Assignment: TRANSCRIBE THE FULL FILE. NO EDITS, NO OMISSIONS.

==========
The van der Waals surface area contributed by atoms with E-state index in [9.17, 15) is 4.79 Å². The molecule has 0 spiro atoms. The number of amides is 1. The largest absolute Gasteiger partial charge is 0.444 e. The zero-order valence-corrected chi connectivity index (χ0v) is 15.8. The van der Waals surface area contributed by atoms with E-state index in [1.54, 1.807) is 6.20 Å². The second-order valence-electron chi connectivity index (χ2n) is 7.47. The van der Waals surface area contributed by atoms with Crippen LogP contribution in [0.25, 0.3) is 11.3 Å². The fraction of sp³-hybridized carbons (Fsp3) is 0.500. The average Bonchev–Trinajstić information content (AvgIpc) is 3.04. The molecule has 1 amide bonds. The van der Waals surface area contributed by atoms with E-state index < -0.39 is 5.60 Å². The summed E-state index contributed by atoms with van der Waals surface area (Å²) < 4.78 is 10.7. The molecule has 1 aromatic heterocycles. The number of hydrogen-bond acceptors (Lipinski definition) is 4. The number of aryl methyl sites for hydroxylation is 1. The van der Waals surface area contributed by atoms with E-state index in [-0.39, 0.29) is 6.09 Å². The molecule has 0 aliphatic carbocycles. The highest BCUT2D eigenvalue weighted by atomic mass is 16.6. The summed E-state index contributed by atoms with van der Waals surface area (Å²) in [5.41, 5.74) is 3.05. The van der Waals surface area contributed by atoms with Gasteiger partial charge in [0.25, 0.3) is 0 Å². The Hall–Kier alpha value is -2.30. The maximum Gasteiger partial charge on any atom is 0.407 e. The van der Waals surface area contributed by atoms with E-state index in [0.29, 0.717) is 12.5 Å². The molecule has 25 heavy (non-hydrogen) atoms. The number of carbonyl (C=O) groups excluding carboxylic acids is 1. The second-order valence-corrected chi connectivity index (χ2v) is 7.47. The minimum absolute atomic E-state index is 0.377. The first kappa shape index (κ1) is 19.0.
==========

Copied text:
The van der Waals surface area contributed by atoms with E-state index in [9.17, 15) is 4.79 Å². The molecule has 0 spiro atoms. The number of amides is 1. The largest absolute Gasteiger partial charge is 0.444 e. The zero-order valence-corrected chi connectivity index (χ0v) is 15.8. The van der Waals surface area contributed by atoms with E-state index in [1.54, 1.807) is 6.20 Å². The second-order valence-electron chi connectivity index (χ2n) is 7.47. The van der Waals surface area contributed by atoms with Crippen LogP contribution in [0.25, 0.3) is 11.3 Å². The fraction of sp³-hybridized carbons (Fsp3) is 0.500. The average Bonchev–Trinajstić information content (AvgIpc) is 3.04. The molecule has 1 amide bonds. The van der Waals surface area contributed by atoms with E-state index < -0.39 is 5.60 Å². The summed E-state index contributed by atoms with van der Waals surface area (Å²) < 4.78 is 10.7. The molecule has 1 aromatic heterocycles. The number of hydrogen-bond acceptors (Lipinski definition) is 4. The number of aryl methyl sites for hydroxylation is 1. The van der Waals surface area contributed by atoms with E-state index in [-0.39, 0.29) is 6.09 Å². The molecule has 0 aliphatic carbocycles. The highest BCUT2D eigenvalue weighted by atomic mass is 16.6. The summed E-state index contributed by atoms with van der Waals surface area (Å²) in [5.41, 5.74) is 3.05. The van der Waals surface area contributed by atoms with Gasteiger partial charge in [0.25, 0.3) is 0 Å². The Hall–Kier alpha value is -2.30. The maximum Gasteiger partial charge on any atom is 0.407 e. The van der Waals surface area contributed by atoms with E-state index in [0.29, 0.717) is 12.5 Å². The molecule has 25 heavy (non-hydrogen) atoms. The number of carbonyl (C=O) groups excluding carboxylic acids is 1. The second-order valence-corrected chi connectivity index (χ2v) is 7.47. The minimum absolute atomic E-state index is 0.377. The first kappa shape index (κ1) is 19.0.